Monday, March 01, 2004
European Constitution: Majority Rule

It is time that I turned my attention again to that hardy weed, the European Constitution. No matter how much poison one may use to try and kill it off, it comes back, reinvigorated by the greed and lust of Europols. Even a majority of the British favour this monstrous document, as the headline in the Scotsman proclaimed, even if it was 1% plus 50. Of course, the public, misinformed by a government that prefers to stifle debate, thought there was going to be a European Army (not so removed from the realms of possibility) and a directly-elected European President (them, trust the people to have a say, are you having a laugh?)

But whatever it is, 51% of Britons think the constitution ? designed to streamline EU decision-making and clarify who does what ? is vital to the future smooth running of the enlarged Europe of 25 countries.

A similar proportion ? 52% ? think the UK should make policy concessions to get a constitution agreed.

And 57% would be happy to see a ?two-speed? European Union, in which various groups of member states forge ahead in some policy areas without waiting for others to agree.

The 51% of Britons who say the EU should adopt a constitution is the lowest proportion of all 25 member states. Across the EU as a whole, an average of 77% back the constitution, a 10% increase on the number in favour before the start of the intergovernmental conference last year to thrash out the details.

Some light amidst the gloom and one can envisage such support dropping as the consequences of the Constitution are debated more vigorously.

However, the European elite has geared up to promoting the European Constitution as the answer to all of the problems of European integration, caused by Enlargement and the current structural niceties of the Amsterdam treaty.

Joschka Fischer has reversed his call for an avant-garde core and has stated his, and therefore Germany's support, for a large-sacle integrated European Union. This is coordinated with the repeated calls from Chirac for the Constitution although France gives greater emphasis to further integration within the framework.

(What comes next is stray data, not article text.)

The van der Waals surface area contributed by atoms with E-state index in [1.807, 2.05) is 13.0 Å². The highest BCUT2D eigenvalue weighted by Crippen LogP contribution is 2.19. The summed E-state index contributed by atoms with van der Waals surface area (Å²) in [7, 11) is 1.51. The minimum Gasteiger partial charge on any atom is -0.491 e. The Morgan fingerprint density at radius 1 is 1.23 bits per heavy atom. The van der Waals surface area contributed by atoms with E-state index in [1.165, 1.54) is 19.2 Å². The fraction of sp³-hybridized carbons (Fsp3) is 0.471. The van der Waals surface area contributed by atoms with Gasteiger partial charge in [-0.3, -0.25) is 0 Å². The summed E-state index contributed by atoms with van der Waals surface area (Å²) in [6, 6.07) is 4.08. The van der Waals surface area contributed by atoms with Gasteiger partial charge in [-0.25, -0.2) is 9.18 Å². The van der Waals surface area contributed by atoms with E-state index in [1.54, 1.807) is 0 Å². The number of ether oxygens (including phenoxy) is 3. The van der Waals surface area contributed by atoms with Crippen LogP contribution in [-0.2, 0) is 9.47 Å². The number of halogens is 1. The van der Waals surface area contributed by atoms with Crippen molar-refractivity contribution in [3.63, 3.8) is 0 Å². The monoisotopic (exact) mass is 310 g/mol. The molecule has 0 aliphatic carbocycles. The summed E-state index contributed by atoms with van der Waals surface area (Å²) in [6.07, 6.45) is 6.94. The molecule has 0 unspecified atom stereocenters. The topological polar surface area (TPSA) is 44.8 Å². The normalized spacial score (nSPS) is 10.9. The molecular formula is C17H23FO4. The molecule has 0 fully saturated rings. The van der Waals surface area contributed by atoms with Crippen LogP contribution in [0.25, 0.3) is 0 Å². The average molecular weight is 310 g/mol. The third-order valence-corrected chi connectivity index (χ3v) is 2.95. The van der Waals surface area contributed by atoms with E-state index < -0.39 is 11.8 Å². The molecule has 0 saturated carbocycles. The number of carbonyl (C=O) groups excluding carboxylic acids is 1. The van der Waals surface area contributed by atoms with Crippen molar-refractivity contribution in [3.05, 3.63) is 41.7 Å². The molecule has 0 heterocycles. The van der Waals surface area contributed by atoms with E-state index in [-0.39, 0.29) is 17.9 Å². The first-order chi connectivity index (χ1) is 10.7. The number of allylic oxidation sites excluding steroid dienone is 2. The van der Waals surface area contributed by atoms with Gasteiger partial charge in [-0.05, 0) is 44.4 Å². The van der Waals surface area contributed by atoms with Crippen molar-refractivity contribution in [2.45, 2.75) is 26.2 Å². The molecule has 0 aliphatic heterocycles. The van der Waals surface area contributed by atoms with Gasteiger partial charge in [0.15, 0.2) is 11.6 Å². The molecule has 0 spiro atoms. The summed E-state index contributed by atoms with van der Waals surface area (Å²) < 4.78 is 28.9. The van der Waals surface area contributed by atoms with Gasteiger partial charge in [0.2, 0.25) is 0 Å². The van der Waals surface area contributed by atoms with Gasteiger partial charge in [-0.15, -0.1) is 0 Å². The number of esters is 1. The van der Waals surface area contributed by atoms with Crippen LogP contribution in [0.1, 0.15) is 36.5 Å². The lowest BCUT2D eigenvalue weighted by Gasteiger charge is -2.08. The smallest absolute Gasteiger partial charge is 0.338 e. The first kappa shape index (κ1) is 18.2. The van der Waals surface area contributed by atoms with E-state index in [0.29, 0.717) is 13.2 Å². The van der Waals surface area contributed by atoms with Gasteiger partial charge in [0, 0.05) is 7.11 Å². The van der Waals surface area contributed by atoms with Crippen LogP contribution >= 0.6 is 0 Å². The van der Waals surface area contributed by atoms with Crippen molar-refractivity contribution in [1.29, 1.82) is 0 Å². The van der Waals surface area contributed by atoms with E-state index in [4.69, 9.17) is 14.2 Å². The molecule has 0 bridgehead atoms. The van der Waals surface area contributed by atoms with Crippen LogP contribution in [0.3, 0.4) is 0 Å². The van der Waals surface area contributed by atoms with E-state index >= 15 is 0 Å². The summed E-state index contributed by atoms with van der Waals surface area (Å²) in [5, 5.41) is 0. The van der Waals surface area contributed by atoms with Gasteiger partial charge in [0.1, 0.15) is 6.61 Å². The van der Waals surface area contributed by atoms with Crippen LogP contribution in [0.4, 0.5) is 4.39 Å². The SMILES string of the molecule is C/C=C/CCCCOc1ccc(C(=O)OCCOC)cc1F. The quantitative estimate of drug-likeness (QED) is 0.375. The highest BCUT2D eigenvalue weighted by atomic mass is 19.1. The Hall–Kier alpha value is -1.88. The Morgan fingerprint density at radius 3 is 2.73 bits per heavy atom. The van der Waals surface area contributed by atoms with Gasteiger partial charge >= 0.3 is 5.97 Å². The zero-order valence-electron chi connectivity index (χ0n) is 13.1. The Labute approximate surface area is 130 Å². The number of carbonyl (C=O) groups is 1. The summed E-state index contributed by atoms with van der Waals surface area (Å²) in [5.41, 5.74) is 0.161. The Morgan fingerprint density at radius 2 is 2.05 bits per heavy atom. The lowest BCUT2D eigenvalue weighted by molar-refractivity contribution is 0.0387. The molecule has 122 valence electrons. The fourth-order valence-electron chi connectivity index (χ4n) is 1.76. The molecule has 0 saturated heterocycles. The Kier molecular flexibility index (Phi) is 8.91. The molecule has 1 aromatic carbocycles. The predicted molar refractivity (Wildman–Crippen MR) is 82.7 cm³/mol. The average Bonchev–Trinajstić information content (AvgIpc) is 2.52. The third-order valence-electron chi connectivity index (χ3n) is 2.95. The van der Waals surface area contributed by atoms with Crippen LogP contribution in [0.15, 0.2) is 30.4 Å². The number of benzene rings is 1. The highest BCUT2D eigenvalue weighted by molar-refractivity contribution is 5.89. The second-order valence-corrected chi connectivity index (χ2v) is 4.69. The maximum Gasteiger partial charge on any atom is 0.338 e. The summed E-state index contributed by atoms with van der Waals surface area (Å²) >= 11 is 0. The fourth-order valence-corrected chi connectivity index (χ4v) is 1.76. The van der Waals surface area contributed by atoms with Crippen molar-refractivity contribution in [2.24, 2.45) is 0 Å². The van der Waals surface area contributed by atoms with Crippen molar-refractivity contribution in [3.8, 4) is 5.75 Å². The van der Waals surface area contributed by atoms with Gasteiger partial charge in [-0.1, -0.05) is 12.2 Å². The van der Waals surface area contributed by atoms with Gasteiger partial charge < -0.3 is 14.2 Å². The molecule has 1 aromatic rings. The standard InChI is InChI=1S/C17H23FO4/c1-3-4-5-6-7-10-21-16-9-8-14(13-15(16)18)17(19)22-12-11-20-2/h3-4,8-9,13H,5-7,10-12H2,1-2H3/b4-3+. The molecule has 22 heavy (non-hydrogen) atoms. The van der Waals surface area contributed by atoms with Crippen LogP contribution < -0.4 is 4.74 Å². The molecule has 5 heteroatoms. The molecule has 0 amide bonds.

There is a concerted push to agree a constitutional settlement by the end of the Irish Presidency, although there does not appear to be concrete negotiations underpinning the public exhortations from the usual suspects. Whilst many federalists continue to publicise this settlement, it is unclear if this is bluster or public preparation.

Whilst France and Germany have agreed to channel their integrationist ambitions through the proposed Constitution, failure would propel them to establish an avant-garde core outside of the current structures of the European Union - their vocal position at the breakdown of the negotiations in early December. The Germans have publicly refused to compromise on the voting system drawn up under the new Constitution and therefore, the Spanish or the Polish, are left to make concessions.

If a compromise is reached, this will be evaluated at the Spring Conference (25th to 26th March) before final agreement at another IGC. If this "final push" does not succeed, then the Member States may conclude that they have exhausted this approach and that a constitutional settlement cannot be reached at the present time.

(23.25, 1st March 2004)


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